When I look at my generation and see not only the decline of the most foundational morals, but the increase of spiritual orphans wandering aimlessly through the world, it breaks my heart.
2. The unchurched are becoming less responsive to churches’ efforts to connect with them. The churchless interviewed were most open to “a friend of yours inviting you to attend a local church,” with one-fifth expressing strong interest and nearly half willing to consider a church based on this factor.
Here’s the truth: The image of church in itself has been given a negative brand to non-believing peers, a brand that’s judgmental, closed-minded and possibly hateful. While none of that is at all the heart of the gospel we teach, the simple fact is that there has just been no closely related examples to think otherwise. But as a friend or co-worker, you are that example.
Chances are they will hear and be more embracing to you, a person they trust in, versus a pastor or church leader they really don’t know. But they know you. They know your character, and most of all, they’ve seen the significantly good changes that faith has played in your life. Because there is a relationship there and deposits that have been made in one another’s lives enough to build a place of trust, it’s more likely that they would set foot into a church via your personal invitation—even suggest going to grab coffee, riding there together or something beforehand. It should be much more of a bonding experience and sharing why your life has gotten to the place it is today. No one wants to feel like they’re pressured to be converted.
3. A recent survey found that only 14 percent of self-identified Christians are Christlike in attitude and action. More than one-third of America’s adults are essentially secular in belief and practice. If nothing else, this helps explain why America has experienced a surge in unchurched people—and presages a continuing rise in this population.
This is no surprise to us. In fact, it’s what Craig Groeschel would call a Christian-Atheist. We have a country full of self-proclaiming Christians who live as if they don’t know Him at all. In fact, their life is blatantly secular. Surveys show that this plays a significant role in a rise of unchurched people. They simply don’t see a need for it!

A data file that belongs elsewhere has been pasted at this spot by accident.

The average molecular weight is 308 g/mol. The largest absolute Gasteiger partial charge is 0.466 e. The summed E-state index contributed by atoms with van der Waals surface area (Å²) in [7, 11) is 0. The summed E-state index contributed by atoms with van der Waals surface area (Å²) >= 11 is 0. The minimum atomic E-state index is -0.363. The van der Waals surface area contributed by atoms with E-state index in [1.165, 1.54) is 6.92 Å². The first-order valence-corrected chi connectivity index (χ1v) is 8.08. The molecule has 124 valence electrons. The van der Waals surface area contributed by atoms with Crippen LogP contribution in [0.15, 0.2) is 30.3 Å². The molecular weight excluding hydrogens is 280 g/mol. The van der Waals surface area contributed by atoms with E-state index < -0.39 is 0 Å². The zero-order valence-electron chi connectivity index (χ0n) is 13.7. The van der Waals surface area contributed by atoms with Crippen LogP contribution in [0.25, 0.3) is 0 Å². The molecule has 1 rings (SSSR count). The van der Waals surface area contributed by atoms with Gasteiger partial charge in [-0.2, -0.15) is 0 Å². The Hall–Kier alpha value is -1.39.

If the gospel is not of significance to us, why should it be to others? If it’s not showing the fruit of the answers to life, the eternal hope for the soul or the change for the good of humanity, then it simply translates as something that has nothing to offer.
The saying stands: We may be the only Bible they read. If you’re a self-proclaiming Christian, but live an opposing life, believe it or not, you are a part of the problem. Spreading the gospel to this Earth always begins with our actions. What is our generation reading when they see you? Does your living translation of the gospel have anything to offer?
In the book of Acts, new believers were brought to the church by the hundreds. In chapter 2, it tells us that there were numbers of those who were added each day. They were so full of the love and grace of Christ that it overflowed into a loving grace for others. They met each other’s needs practically, financially and spiritually, and acted in the fruits of the Spirit, which soon became contagious to those around them, because they saw the solution to a life of emptiness and were soon introduced to the life-changing salvation of the gospel.
Changing the world always begins with changing the life of one. And you play a role in the history of God’s eternal plan for all of humanity right where you are, simply by being a living example and a witness to those you come into contact with. Continue to press on knowing you are making a difference just by letting your light shine boldly in an increasingly dark world.
How can you make an every-day example for Christ with those around you?